Pseudomonas aeruginosa folliculitis, occurring in association with use of public hot bath facilities, has been familiar to epidemiologists and some dermatologists since the early 1970s. Since 1975, five reports of epidemics involving 27 to 75 clinically ill persons have been published.1-3
The importance of reexamining this disease now is that it has become apparent that the same clinical syndrome can occur as isolated cases associated with use of home hot tubs and spas.4 In such nonepidemic circumstances, when the patient does not relate his illness to hot tub use, this self-limited and benign disease may be mistaken for more serious problems, eg, meningococcal or gonococcal septicemia, atypical virus, severe contact dermatitis, or other serious infection with rash.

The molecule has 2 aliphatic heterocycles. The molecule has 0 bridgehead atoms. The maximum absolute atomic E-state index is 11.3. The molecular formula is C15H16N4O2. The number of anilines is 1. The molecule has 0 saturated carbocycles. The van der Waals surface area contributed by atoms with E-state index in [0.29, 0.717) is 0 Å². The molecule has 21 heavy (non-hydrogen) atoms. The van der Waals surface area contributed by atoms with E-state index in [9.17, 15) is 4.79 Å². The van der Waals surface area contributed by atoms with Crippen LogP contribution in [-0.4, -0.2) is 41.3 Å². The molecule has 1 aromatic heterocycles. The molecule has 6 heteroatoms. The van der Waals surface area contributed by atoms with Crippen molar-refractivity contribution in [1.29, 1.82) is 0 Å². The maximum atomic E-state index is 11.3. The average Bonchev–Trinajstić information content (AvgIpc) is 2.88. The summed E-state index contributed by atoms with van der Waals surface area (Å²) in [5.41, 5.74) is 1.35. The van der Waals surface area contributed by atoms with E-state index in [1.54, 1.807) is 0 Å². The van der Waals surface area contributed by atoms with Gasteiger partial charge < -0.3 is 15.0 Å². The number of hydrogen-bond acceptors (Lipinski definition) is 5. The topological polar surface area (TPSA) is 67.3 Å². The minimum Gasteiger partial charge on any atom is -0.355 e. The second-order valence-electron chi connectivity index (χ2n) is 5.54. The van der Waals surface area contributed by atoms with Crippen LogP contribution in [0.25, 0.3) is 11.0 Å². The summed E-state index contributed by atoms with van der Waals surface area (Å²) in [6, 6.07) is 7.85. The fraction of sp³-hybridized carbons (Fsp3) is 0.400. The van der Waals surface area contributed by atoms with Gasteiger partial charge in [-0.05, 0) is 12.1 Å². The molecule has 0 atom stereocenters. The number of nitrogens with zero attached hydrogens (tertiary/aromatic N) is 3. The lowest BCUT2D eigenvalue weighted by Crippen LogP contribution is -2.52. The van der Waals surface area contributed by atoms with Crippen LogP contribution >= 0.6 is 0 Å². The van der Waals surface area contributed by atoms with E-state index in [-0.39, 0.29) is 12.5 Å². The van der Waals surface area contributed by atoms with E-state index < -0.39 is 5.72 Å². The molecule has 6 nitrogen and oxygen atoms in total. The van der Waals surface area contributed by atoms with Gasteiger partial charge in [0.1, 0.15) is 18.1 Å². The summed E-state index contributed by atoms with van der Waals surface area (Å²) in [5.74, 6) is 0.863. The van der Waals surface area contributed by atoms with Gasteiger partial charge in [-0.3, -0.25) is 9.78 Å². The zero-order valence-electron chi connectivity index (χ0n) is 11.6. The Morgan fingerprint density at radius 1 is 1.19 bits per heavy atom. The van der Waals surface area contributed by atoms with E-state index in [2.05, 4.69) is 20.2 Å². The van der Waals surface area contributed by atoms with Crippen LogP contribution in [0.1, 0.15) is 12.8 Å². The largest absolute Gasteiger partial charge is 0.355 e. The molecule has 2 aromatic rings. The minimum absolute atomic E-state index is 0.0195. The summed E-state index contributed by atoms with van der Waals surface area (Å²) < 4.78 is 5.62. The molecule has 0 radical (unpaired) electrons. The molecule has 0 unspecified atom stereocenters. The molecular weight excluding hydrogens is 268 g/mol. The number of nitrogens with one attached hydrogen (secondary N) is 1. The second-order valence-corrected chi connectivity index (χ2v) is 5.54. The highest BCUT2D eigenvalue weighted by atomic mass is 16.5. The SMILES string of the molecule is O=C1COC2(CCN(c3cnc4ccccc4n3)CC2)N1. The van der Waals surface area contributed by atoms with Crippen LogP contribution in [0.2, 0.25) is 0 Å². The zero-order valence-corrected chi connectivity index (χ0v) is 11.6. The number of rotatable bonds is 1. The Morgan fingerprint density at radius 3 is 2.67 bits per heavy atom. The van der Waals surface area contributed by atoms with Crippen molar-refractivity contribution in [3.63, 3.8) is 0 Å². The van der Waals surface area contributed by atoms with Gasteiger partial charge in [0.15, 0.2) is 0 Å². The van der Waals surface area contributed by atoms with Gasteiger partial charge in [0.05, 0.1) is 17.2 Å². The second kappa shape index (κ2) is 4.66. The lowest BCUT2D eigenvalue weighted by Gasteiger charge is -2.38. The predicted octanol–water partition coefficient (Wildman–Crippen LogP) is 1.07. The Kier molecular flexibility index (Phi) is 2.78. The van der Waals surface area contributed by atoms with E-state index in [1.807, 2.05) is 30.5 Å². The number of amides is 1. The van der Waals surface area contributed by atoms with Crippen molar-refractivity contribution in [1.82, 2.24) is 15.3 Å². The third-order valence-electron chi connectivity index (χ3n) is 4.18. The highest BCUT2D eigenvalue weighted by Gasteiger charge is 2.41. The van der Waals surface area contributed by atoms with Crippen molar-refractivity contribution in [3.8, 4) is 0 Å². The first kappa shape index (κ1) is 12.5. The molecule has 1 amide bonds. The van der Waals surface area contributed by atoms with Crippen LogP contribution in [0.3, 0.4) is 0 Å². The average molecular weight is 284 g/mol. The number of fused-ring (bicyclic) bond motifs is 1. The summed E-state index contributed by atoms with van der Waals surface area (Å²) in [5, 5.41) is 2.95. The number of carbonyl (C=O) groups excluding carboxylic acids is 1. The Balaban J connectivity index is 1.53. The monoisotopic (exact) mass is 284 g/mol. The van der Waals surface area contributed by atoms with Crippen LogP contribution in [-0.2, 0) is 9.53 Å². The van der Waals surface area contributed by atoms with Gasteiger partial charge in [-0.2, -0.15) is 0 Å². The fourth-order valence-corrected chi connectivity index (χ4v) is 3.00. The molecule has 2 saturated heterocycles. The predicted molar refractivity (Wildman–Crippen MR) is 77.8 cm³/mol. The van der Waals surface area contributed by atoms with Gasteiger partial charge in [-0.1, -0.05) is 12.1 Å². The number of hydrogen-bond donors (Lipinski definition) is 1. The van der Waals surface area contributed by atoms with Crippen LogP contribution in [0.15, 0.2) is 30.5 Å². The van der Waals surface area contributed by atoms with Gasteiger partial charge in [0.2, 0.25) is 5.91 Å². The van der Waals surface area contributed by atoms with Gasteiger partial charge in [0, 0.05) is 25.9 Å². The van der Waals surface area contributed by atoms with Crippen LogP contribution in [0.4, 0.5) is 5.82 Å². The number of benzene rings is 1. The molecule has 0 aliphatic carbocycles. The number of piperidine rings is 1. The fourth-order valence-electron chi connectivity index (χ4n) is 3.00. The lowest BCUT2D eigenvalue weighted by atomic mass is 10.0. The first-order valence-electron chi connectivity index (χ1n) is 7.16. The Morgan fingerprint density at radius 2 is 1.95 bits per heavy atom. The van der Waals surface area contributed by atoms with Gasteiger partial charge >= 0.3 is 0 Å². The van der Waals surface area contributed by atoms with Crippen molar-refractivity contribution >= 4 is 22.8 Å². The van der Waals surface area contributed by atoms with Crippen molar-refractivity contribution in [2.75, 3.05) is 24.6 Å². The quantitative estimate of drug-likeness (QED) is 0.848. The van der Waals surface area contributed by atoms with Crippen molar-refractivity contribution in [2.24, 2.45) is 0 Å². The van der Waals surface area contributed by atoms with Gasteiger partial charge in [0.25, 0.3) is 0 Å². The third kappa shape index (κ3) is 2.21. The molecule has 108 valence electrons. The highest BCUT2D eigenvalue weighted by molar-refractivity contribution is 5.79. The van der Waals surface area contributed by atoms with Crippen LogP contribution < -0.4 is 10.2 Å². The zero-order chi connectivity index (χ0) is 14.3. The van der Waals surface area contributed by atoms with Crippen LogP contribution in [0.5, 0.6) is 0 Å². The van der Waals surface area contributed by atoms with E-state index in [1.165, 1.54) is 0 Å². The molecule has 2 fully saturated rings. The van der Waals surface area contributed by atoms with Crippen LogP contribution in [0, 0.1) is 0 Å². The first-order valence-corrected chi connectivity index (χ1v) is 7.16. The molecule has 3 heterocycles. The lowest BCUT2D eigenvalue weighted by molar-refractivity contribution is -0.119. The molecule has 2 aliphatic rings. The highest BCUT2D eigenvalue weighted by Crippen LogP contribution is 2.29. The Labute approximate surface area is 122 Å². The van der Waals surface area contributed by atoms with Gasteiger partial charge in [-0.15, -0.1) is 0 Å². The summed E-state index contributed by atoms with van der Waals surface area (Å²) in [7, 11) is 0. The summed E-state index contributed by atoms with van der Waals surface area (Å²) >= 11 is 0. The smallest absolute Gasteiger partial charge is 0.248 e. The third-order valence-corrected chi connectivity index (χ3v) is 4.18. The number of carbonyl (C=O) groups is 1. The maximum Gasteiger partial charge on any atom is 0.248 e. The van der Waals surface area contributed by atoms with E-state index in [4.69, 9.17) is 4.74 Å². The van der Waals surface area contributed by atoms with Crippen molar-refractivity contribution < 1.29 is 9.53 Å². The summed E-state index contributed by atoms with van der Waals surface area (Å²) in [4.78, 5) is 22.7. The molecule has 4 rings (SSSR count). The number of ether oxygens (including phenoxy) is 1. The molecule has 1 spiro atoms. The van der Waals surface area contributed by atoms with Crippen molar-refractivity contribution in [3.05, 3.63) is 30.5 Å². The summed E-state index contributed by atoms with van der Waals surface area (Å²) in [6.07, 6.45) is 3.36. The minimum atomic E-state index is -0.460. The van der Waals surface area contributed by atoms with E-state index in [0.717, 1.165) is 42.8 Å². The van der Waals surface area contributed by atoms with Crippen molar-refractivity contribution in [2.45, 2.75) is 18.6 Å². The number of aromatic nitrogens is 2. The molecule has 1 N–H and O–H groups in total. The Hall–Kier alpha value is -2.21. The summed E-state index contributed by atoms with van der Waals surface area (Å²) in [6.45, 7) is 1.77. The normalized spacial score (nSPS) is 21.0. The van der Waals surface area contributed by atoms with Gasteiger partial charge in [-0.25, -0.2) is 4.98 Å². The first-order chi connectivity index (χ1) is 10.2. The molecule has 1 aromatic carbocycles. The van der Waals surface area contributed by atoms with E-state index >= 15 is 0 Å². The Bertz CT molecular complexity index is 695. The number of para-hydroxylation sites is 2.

The illness is similar, whether contracted in public facilities or in a home hot tub, and usually begins six hours to five days after the episode of hot tub use; a
Zacherle BJ, Silver DS. Hot Tub Folliculitis: A Sheep in Wolf's Clothing. Arch Intern Med. 1982;142(9):1620. doi:10.1001/archinte.1982.00340220034006
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